Radiation’s Glow: Killing Cancer’s Final Frontier
Note: This post was finished weeks ago, but never got published due to a brain that functions at half capacity — much less than it is capable of when cancer arrives on the scene.
A single train of thought continually leaks through the crevices that once held them tight. Ideas and full sentences break off mid-stream and I am left wondering if I’ll ever get them back again. As I laid vulnerable on the radiation table for the first time, this modern robot maneuvering around me, I held back the tears of feeling alone again. My chest bare and written upon, my arms overhead in complete surrender, I have no modesty left as I bare it all. So many nurses, technicians, and doctors have touched, poked, lifted and smashed my breasts that, if I cared about that at one point, I now have to pretend that I don’t. The set up is precise and exacting. Two to three people in the room to evaluate latitude and longitude and move me to the slightest degree right or left, or up or down all the way to perfection. Then, all at once they all leave the room because they don’t want any of what they are giving me. Alone on the table with only my thoughts that don’t stay put, I can see my exposed reflection in the glass of the machine as it exposes me to radiation. Man, I hope they know what they are doing. Every treatment brings one question to mind: Will they think that this treatment is still the proper treatment 10 years from now? They tell you all the risks, but who can look into the future to really, seriously evaluate those risks up against the present situation. And for me, at this stage of life, I listen to the experts and do what I am told, because to say “no” would always lurk in the back of my mind at the greatest risk of cancer’s return.
It is an invisible treatment. No light rays. No focused laser beam. And certainly no glow. It is timed and precise and yet completely unseen. So much of the past seven months has been about the unseen. Living in a realm that most of us don’t like to be. It’s not practical and it’s not tangible. It’s beneath the surface and that makes us uncomfortable. I am finding it hard to process all of it unless I write. Writing seems to be the only avenue to keep my thoughts in a single place, and as they fall to the page I finally get to process them. But what category do I process them into? Healing? Depression? Hope? Joy? Loss? Sadness? Fatigue? All of the above? Left to myself I would be lost in it all. Many parts of it I have to give over to God and allow Him to carry them because I am not capable, no matter how much I try.
I have been feeling fatigued and a bit depressed since chemo and surgery have been complete. The worst is over and I still can’t get my emotions and energy under control. I have three female doctors and one male doctor. I so appreciate the women doctors because they seem more concerned with my mental health at times. My Radiological Oncologist is very sensitive to what’s going on in my head as well as my body. She’s the first one to tell me that depression following all of this is a normal side effect. In some ways I didn’t expect that, nor did I want that. I have suffered from hormonal onset depression for the past 25 years, but by the grace of God have that fairly under control. Now it rears its ugly head again. My feelings aren’t logical. I am cancer free, I should be ecstatic and yet I am lethargic and overly concerned about many issues! Oh those nasty feelings. They can’t always be trusted. And yet so much of the time we do. We make decisions about who we are or how we should act by the way that we feel. The problem with that, as most of us know, our feelings change — a lot.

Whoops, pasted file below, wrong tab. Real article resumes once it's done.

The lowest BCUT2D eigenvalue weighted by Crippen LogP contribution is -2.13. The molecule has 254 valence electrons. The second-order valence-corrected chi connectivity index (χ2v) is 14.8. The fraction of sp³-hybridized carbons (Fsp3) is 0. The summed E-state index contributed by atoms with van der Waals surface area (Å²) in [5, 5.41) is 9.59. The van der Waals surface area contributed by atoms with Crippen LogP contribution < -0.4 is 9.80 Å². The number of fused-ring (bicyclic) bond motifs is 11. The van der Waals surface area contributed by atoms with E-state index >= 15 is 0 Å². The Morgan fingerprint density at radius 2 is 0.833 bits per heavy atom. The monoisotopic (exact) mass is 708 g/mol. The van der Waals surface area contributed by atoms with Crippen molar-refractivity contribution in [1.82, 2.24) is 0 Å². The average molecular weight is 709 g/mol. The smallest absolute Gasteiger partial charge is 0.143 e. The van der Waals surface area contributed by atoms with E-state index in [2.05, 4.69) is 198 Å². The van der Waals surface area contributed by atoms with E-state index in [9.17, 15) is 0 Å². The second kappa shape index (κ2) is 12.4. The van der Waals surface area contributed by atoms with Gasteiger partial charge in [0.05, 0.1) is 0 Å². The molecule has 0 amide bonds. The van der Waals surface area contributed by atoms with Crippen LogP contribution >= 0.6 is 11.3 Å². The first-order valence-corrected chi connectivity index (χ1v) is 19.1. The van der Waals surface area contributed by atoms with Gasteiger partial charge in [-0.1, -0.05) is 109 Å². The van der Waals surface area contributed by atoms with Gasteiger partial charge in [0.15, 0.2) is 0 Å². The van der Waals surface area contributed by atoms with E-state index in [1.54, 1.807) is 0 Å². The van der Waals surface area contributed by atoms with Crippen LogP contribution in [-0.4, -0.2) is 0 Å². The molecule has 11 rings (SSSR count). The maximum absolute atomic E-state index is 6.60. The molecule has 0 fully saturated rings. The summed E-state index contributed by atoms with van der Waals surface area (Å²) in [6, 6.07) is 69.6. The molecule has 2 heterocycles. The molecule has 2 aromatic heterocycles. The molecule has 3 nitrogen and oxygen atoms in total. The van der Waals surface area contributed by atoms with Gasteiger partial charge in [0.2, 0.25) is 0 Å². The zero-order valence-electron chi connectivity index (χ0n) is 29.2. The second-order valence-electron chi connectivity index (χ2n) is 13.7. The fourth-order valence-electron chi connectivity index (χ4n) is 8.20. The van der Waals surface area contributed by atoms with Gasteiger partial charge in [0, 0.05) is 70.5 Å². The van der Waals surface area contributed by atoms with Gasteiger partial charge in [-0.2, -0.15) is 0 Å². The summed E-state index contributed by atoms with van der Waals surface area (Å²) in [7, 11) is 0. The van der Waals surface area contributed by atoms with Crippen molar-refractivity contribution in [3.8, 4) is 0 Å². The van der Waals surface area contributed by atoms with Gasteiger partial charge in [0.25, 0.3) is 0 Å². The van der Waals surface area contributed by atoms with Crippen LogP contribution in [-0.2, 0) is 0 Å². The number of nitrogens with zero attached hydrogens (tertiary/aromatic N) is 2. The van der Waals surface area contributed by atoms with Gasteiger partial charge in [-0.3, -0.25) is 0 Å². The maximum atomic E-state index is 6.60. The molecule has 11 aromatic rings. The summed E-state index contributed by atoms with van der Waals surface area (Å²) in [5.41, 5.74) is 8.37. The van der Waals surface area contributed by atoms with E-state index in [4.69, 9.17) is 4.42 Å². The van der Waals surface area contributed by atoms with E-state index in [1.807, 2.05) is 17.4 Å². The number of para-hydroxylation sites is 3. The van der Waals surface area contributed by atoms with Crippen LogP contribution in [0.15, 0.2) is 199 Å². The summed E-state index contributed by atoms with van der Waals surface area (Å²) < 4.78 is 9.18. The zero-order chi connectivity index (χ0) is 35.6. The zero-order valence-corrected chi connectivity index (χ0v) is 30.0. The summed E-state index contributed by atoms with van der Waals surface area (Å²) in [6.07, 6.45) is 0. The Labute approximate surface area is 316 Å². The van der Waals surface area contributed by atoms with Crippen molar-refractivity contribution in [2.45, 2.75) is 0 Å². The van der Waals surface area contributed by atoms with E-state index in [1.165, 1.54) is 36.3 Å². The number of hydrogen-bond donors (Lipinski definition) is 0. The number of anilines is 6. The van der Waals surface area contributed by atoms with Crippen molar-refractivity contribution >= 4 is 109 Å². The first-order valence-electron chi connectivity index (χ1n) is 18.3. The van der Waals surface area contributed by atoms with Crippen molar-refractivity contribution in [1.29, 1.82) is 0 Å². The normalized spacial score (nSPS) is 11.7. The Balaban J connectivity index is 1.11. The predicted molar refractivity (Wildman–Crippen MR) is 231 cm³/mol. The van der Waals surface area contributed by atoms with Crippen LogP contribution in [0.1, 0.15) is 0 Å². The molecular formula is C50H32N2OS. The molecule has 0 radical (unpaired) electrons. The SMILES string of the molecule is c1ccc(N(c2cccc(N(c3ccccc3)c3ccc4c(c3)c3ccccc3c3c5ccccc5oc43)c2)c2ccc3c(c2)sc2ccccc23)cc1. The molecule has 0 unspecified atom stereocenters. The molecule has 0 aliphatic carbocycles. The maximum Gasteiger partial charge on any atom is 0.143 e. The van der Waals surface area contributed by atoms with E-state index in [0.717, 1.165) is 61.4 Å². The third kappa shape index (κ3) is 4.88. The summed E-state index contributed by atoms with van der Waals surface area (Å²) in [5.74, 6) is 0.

Over the past few years, I have developed a system of writing out what I am thankful for – mostly because I don’t naturally go there and I am forgetful about all that I am blessed with. When I started this, I used a roll of adding machine tape (because a grieving, praying mom that I read about was doing the same). It is an ongoing list, now longer than I am tall. I write down the ordinary and the extraordinary things that God does all day long, all around me. It is pretty easy to be thankful when life is going good. It takes a whole other discipline to be thankful in the midst of chaos, or suffering, or feeling out of sorts. But it always tends to snap me out of grief by being mindful of my Father’s loving heart towards me. It reminds me and reinforces into me that my God’s goodness does not change due to my circumstance. And that my circumstance doesn’t define God’s goodness. His goodness is always good no matter how I feel.
I don’t want to trust the way I feel, it tends to make a mess out of me. But, it is really hard not to go with my feelings, because they feel so real and we are constantly bombarded with the message, “If it feels good, do it!” You know what I mean? This week I have been reminded of Jeremiah 17:9, “The heart is deceitful above all things, and desperately sick; who can understand it?” Our hearts (also known as our feelings) are untrustworthy and constantly changing. It isn’t an accurate gage of truth. But, if I fix my thoughts on Jesus, just as Hebrews 3:1 tells me, I get a perfect picture of who I am and who He is to me. His Word is the perfect gage of truth, especially when my feelings want to rule me.
Note: I have finished my radiation treatment of five-days-a-week for four weeks. I have a swath of bright red skin (AKA BURNED) across half of my chest and under my arm. And now I am shedding that layer of skin. Makes me wonder about all those professionals who told us to wear sunscreen so that our skin didn’t burn. You know . . . because it causes skin cancer. Humm, wonder how this is different? Awe, I am way to tired to think about it!